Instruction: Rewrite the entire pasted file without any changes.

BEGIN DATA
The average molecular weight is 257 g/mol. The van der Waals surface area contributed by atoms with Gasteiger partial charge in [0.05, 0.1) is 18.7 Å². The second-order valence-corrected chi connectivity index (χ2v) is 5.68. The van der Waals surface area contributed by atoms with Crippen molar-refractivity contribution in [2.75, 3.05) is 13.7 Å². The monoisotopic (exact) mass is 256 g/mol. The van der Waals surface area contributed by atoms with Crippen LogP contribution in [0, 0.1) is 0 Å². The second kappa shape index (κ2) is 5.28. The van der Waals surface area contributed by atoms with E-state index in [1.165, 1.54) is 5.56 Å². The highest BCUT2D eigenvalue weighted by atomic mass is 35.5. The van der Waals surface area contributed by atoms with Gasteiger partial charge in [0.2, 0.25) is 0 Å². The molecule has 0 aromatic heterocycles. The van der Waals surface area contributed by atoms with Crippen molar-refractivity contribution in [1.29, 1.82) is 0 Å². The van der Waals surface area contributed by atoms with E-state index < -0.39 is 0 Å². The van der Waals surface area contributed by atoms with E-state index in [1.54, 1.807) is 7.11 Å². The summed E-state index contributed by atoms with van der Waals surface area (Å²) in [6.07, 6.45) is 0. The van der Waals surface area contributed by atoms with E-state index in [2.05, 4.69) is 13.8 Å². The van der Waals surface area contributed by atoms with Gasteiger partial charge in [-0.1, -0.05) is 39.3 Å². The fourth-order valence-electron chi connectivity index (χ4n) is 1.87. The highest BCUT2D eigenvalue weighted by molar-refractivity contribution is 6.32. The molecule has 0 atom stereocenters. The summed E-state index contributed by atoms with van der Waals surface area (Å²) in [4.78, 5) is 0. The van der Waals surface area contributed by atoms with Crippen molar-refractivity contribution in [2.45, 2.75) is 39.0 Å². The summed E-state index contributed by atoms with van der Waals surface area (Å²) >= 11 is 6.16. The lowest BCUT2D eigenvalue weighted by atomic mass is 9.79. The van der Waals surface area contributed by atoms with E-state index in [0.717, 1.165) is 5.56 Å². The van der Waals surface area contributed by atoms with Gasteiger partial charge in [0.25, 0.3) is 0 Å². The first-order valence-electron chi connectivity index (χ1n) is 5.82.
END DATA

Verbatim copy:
The average molecular weight is 257 g/mol. The van der Waals surface area contributed by atoms with Gasteiger partial charge in [0.05, 0.1) is 18.7 Å². The second-order valence-corrected chi connectivity index (χ2v) is 5.68. The van der Waals surface area contributed by atoms with Crippen molar-refractivity contribution in [2.75, 3.05) is 13.7 Å². The monoisotopic (exact) mass is 256 g/mol. The van der Waals surface area contributed by atoms with Crippen LogP contribution in [0, 0.1) is 0 Å². The second kappa shape index (κ2) is 5.28. The van der Waals surface area contributed by atoms with E-state index in [1.165, 1.54) is 5.56 Å². The highest BCUT2D eigenvalue weighted by atomic mass is 35.5. The van der Waals surface area contributed by atoms with Gasteiger partial charge in [0.2, 0.25) is 0 Å². The molecule has 0 aromatic heterocycles. The van der Waals surface area contributed by atoms with Crippen molar-refractivity contribution in [1.29, 1.82) is 0 Å². The van der Waals surface area contributed by atoms with E-state index < -0.39 is 0 Å². The van der Waals surface area contributed by atoms with E-state index in [1.54, 1.807) is 7.11 Å². The summed E-state index contributed by atoms with van der Waals surface area (Å²) in [6.07, 6.45) is 0. The van der Waals surface area contributed by atoms with E-state index in [2.05, 4.69) is 13.8 Å². The van der Waals surface area contributed by atoms with Gasteiger partial charge in [-0.1, -0.05) is 39.3 Å². The fourth-order valence-electron chi connectivity index (χ4n) is 1.87. The highest BCUT2D eigenvalue weighted by molar-refractivity contribution is 6.32. The molecule has 0 atom stereocenters. The summed E-state index contributed by atoms with van der Waals surface area (Å²) in [4.78, 5) is 0. The van der Waals surface area contributed by atoms with Crippen molar-refractivity contribution in [2.45, 2.75) is 39.0 Å². The summed E-state index contributed by atoms with van der Waals surface area (Å²) >= 11 is 6.16. The lowest BCUT2D eigenvalue weighted by atomic mass is 9.79. The van der Waals surface area contributed by atoms with E-state index in [0.717, 1.165) is 5.56 Å². The van der Waals surface area contributed by atoms with Gasteiger partial charge in [0.25, 0.3) is 0 Å². The first-order valence-electron chi connectivity index (χ1n) is 5.82.